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Old 07-26-2013, 11:16 AM   #11
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All Grain then 10 Gallons THEN Kegging IMO....

Master the AG first then increase yield to make it worth your while then make it easy with kegging. Just my $.02

Cheers,

-JM

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Old 07-26-2013, 11:22 AM   #12
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I would agree to go with a 15 gallon pot,you can still do 5 gallon batches and have the ability to do 10 gallon if you want.

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Old 07-26-2013, 12:29 PM   #13
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Quote:
Originally Posted by ManhattanProjectBrewing
All Grain then 10 Gallons THEN Kegging IMO....

Master the AG first then increase yield to make it worth your while then make it easy with kegging. Just my $.02

Cheers,

-JM
Yeah, I am making the mistake currently of trying to do all three...whew...it's taking forever to amass equipment. It also is taking up its fair share of dough. Do it in stages or get a buddy that's into brewing to get something you both could use and then when its your turn buy/DIY something you both could use.
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Old 07-26-2013, 03:32 PM   #14
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Full wort boil is the first upgrade I would make.

Then focus all your attention on fermentation. Yeast starters, stirplate, temp control, etc... Any idiot can make wort. Great beer is made in the fermentation.

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Old 07-26-2013, 07:01 PM   #15
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Thanks. Sounds like the 15-gallon kettle is the way to go. Of course, if I ever get to it, I'll have to start thinking about how to MOVE all this stuff - I don't have a dedicated brewing location that I could build a cascade system in.

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Old 07-27-2013, 01:31 AM   #16
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A turkey fryer is a great cheap way to get to 5 gallon batches either all grain or full boil extract/partial mash. It's what I started with and am still using after 4 years. When I go to 10 gallon batches I guess I'll be out 0$ since I got it from my father-in-law for nothing. Even if I had paid for it I'd be out what, $50? You just have to be ok with using aluminum and Fermcap.

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Old 07-27-2013, 06:06 AM   #17
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I started out small and ended up wasting a lot of money on duplicate equipment. I would get a good burner and a fifteen gallon stainless kettle. You can do easy five gallon full boils and if you are good 10 gallon. I have had my share of boil overs. If you plan to move up you can use your 15 gallon as your hlt and get a 20 gal mt and bk. If not you aren't out much because the difference in price is negligible. I had good luck with blichmann burners. And a bayou classic bk.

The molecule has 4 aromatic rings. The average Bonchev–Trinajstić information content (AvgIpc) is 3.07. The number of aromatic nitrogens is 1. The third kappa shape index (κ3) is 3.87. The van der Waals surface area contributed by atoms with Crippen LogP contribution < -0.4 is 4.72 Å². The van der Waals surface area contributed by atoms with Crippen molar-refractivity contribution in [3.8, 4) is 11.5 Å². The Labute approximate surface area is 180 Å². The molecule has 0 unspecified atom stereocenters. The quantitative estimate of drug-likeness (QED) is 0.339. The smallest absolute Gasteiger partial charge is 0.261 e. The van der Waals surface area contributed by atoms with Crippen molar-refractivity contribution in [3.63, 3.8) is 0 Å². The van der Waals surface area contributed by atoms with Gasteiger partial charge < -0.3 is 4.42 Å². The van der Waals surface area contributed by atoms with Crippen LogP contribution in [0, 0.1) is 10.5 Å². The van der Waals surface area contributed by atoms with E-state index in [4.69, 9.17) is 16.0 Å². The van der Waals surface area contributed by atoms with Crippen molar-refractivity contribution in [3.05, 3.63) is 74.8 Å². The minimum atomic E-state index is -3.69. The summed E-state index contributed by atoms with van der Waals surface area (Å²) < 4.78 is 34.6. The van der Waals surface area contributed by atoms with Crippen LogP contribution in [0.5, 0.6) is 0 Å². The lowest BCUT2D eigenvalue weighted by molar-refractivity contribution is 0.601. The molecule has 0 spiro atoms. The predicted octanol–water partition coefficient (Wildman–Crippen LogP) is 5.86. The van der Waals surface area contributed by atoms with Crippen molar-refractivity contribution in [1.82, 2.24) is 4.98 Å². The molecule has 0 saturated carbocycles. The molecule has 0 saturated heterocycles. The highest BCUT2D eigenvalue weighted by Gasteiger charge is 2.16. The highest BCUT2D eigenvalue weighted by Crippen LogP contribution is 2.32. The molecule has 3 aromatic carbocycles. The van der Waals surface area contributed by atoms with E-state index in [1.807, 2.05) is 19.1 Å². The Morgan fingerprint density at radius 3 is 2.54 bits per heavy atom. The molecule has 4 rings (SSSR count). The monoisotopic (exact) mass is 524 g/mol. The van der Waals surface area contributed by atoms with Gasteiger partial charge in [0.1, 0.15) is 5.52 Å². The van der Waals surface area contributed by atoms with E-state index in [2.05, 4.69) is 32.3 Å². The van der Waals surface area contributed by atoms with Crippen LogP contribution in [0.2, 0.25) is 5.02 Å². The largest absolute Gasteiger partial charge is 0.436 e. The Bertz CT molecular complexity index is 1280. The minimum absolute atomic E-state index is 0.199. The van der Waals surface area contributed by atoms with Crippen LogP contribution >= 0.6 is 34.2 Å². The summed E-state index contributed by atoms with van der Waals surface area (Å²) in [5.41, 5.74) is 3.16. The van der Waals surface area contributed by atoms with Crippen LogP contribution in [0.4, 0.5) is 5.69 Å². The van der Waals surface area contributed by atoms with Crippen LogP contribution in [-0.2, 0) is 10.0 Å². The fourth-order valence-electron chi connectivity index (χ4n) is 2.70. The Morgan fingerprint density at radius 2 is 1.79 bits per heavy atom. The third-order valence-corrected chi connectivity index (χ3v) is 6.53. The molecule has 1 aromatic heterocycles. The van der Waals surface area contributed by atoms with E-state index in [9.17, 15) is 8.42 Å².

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Old 07-27-2013, 01:48 PM   #18
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Many turkey fryer burners come with 8-9 gallon pots. They are pretty affordable to start doing 5 gallon batches outdoors. So that could get you started on 5 gallon all-grain immediately.

If your wort chiller is sufficient for chilling 5.5-6 gallons then great! Otherwise get a better chiller too.

After that, I would focus on yeast health and fermentation temps. I jumped to kegging first and am now trying to master yeast and fermentation and I wish I had done it the other way around. It's easy enough to start doing yeast starters and get a cheap mini-fridge you can ferment in at proper temps with a temp controller.

Make sure you scour Craigslist and eBay and garage sales for stuff you can use too. I got my first chest freezer on CL for $40.

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Old 07-31-2013, 09:04 PM   #19
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Alright - I've been studying up on 15-gallon kettles. Right now it looks like a pre-drilled Midwest heavy duty, a welded heavy duty MoreBeer, or a Bayou Classic are my best bets cost vs. performance-wise.

I willl probably have Midwest pre drill my kettle, getting the bung hole (heheh, he said bung hole) as low as possible, causing less waste in my most likely 5-gallon batches.

The MoreBeer is welded, totally diesel. Some reviews say that the bottom hole is too high off the bottom of the kettle to efficiently brew 5-gallon batches. Also, do you have to worry about the welds rusting?

Bayou Classic - seems like some people love 'em, some hate them - seems like most complaints revolve around threading issues (looking for one that has pre-installed fittings).

What's everyone's opinions on these?

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Old 07-31-2013, 09:09 PM   #20
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Purchasing coastal property in antarctica so that subterranian self cooled fermenters and off coast Lagering fermenters can be used year round.

Mine is 4.5 billion gallons and extends well beyond my property lines (under ground).

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